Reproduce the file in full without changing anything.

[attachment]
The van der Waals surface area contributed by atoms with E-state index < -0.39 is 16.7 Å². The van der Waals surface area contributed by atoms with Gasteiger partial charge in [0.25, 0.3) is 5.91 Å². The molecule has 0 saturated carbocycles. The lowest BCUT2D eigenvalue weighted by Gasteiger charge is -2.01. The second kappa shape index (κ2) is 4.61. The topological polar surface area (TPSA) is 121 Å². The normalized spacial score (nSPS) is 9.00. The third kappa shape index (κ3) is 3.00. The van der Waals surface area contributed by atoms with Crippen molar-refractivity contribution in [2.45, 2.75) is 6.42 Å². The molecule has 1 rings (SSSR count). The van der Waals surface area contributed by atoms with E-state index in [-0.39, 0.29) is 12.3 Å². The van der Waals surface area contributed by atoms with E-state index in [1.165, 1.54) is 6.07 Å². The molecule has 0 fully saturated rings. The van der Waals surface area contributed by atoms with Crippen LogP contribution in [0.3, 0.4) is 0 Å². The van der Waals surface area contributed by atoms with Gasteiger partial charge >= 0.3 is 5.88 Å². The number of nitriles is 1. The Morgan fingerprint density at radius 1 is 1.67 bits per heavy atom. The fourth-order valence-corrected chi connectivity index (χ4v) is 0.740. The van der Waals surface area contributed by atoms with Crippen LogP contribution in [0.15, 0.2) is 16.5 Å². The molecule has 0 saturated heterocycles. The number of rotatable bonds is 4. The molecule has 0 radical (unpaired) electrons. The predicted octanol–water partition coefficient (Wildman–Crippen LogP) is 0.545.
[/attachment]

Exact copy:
The van der Waals surface area contributed by atoms with E-state index < -0.39 is 16.7 Å². The van der Waals surface area contributed by atoms with Gasteiger partial charge in [0.25, 0.3) is 5.91 Å². The molecule has 0 saturated carbocycles. The lowest BCUT2D eigenvalue weighted by Gasteiger charge is -2.01. The second kappa shape index (κ2) is 4.61. The topological polar surface area (TPSA) is 121 Å². The normalized spacial score (nSPS) is 9.00. The third kappa shape index (κ3) is 3.00. The van der Waals surface area contributed by atoms with Crippen molar-refractivity contribution in [2.45, 2.75) is 6.42 Å². The molecule has 1 rings (SSSR count). The van der Waals surface area contributed by atoms with E-state index in [-0.39, 0.29) is 12.3 Å². The van der Waals surface area contributed by atoms with E-state index in [1.165, 1.54) is 6.07 Å². The molecule has 0 fully saturated rings. The van der Waals surface area contributed by atoms with Crippen LogP contribution in [0.3, 0.4) is 0 Å². The van der Waals surface area contributed by atoms with Gasteiger partial charge >= 0.3 is 5.88 Å². The number of nitriles is 1. The Morgan fingerprint density at radius 1 is 1.67 bits per heavy atom. The fourth-order valence-corrected chi connectivity index (χ4v) is 0.740. The van der Waals surface area contributed by atoms with Crippen LogP contribution in [0.15, 0.2) is 16.5 Å². The molecule has 0 saturated heterocycles. The number of rotatable bonds is 4. The molecule has 0 radical (unpaired) electrons. The predicted octanol–water partition coefficient (Wildman–Crippen LogP) is 0.545.